- Publication of Notice of NCLT: The company must publish notices in Form RSC-4 within 7 days in at least one English newspaper and one vernacular newspaper in the State.
- Affidavit to be filed by the company: The company will file an affidavit in Form RSC-5 to confirm the dispatch and publication of the notice.
- Objection period and resolution: The NCLT will provide time for representation by stakeholders.
- Representation made within 3 months shall be considered.
- Where no representation is received from stakeholders within 3 months, it is assumed that there is no objection .
- Final Order of Confirmation by NCLT : Once NCLT is satisfied that the claims on the company or debts of creditors are secured , it shall pass final order of reduction of share capital in Form RSC-6 .
Activities Post NCLT Order
- Filing Certified copies of the NCLT order with ROC: The certified copy of the NCLT order is filed with ROC in the Form INC-28 within 28 days of the order.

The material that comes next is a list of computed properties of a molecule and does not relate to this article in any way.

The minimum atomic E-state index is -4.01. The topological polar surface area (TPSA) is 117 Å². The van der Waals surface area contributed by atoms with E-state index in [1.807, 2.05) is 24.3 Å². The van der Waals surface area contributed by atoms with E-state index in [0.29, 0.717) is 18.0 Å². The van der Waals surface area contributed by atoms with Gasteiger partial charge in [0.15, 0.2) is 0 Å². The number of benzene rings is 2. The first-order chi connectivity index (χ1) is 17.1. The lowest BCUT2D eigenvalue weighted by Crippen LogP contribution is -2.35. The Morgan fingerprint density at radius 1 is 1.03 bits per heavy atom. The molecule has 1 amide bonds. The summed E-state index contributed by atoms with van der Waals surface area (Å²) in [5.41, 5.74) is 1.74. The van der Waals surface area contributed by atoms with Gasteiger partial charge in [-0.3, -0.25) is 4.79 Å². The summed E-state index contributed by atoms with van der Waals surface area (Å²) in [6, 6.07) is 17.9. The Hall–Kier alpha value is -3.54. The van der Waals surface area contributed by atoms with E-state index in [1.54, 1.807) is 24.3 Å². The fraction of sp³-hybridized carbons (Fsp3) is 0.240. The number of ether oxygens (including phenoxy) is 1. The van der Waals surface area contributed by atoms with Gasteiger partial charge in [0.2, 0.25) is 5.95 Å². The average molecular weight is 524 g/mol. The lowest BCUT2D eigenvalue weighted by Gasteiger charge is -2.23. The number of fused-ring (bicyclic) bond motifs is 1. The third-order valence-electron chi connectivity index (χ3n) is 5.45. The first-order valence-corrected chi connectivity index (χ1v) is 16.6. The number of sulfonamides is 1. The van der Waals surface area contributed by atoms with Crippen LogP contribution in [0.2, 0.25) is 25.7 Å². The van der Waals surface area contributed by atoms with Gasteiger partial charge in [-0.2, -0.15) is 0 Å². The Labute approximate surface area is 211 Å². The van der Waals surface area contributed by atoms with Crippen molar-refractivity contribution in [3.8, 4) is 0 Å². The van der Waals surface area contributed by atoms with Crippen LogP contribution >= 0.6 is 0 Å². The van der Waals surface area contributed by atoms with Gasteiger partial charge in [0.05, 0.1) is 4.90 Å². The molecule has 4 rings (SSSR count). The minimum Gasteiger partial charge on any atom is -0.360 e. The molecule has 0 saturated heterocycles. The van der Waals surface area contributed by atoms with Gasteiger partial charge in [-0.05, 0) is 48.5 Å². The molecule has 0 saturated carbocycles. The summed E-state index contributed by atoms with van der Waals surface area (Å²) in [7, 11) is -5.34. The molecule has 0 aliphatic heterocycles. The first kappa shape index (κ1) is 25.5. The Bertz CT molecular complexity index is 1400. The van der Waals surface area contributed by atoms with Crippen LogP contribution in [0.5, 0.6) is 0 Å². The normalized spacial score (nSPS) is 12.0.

- Certificate of effect by ROC: After delivering the certified copies of the order, ROC will register the reduction and issue a certificate as per Form RSC-7.
Tax implications of Capital Reduction
The tax implications on account of Capital Reduction in hands of various parties is as under : –
- Deemed Dividend: Section 2(22)(d) of the Income Tax Act, 1961 , provides that reduction of capital by the company would be considered as distribution of dividend . Such distribution of dividend would be taxable in the hands of the shareholders . However, the quantum treated as dividend would be restricted to the extent of accumulated profits.